MATLAB Python

Let's take a look at the MATLAB output:

>> t(1:10)
ans =
         0
    0.0689
    0.1378
    0.2067
    0.2757
    0.5257
    0.7757
    1.0257
    1.2757
    1.5257

>> y(1:10)
ans =
    0.5000
    0.5248
    0.5490
    0.5726
    0.5956
    0.6742
    0.7452
    0.8090
    0.8662
    0.9171

MATLAB places the points at unequal step sizes of time. This is what their documentation has to say:

The MATLAB ODE solvers utilize these methods by taking a step, estimating the error at this step, checking to see if the value is greater than or less than the tolerance, and altering the step size accordingly. These integration methods do not lend themselves to a fixed step size. Using an algorithm that uses a fixed step size is dangerous since you can miss points where your signal frequency is greater than the solver frequency. Using a variable step ensures that a large step size is used for low frequencies and a small step size is used for high frequencies. The ODE solvers within MATLAB are optimized for a variable step, run faster with a variable step size, and clearly the results are more accurate.

Let's take a look at the Python output:

>>> t[0:10]
array([[ 0. ],
       [ 0.1],
       [ 0.2],
       [ 0.3],
       [ 0.4],
       [ 0.5],
       [ 0.6],
       [ 0.7],
       [ 0.8],
       [ 0.9]])
>>> CA[0:10]

array([[ 0.5       ],
       [ 0.53581076],
       [ 0.57035065],
       [ 0.60362937],
       [ 0.63566104],
       [ 0.66646269],
       [ 0.69605419],
       [ 0.7244578 ],
       [ 0.75169755],
       [ 0.77779875]]

The evenly spaced periods of time were by design - see the Python code above. After reading the MATLAB description alongside, you might think the Python integration is inaccurate. This is not true: the Python code we have used here will take multiple steps, of variable size, within each of the delta_t time steps we specified, but the code will only report the values at the boundaries of each delta_t, not the intermediate values.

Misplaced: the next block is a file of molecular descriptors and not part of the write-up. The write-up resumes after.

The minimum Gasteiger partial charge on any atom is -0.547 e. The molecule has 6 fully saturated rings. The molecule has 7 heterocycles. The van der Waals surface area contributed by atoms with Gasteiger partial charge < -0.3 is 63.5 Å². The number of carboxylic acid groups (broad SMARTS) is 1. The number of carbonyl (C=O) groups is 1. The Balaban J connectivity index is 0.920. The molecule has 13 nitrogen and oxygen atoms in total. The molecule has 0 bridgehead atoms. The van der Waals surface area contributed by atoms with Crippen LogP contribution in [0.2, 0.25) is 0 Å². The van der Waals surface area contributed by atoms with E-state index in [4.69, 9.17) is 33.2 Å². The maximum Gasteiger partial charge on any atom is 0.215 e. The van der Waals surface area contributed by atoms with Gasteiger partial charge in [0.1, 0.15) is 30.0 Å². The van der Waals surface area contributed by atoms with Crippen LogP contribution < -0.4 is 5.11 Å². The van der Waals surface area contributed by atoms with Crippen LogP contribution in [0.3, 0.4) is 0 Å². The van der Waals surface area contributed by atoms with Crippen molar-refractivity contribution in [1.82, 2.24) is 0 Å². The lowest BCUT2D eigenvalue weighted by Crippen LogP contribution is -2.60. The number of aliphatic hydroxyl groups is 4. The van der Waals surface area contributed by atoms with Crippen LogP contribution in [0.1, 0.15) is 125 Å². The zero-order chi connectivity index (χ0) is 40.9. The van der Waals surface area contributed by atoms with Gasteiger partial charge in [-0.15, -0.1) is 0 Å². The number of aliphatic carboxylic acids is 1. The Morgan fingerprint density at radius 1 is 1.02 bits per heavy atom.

Example with coupled ODEs

We will now expand our example to a system of two coupled ODEs. Still in the same reactor we are now considering the rate constant to be a function of temperature: \(k = 0.15 e^{- E_a/(RT)}\) L/(mol.min), with \(E_a = 5000\) J/(mol) and R = \(8.314 \) J/mol.K, and \(T(t)\) is the time-varying tank temperature, measured in Kelvin. Furthermore, the reaction is known to release heat, with \(\Delta H_r = -590\) J/mol. The time-dependent mass and energy balance for this system is now:

\[ \begin{align*}\frac{dC_{\sf A}(t)}{dt} &= \frac{F(t)}{V} \bigg( C_{{\sf A},\text{in}} - C_{\sf A} \bigg) - 0.15 e^{- E_a/(RT)} C_{\sf A}^2 \\ \frac{dT(t)}{dt} &= \frac{F(t)\rho C_p(T)}{V \rho C_p(T)}\bigg(T_\text{in} - T(t) \bigg) - \frac{0.15 e^{- E_a/(RT)} C_{\sf A}^2 V (\Delta H_r)}{V \rho C_p}\end{align*}\]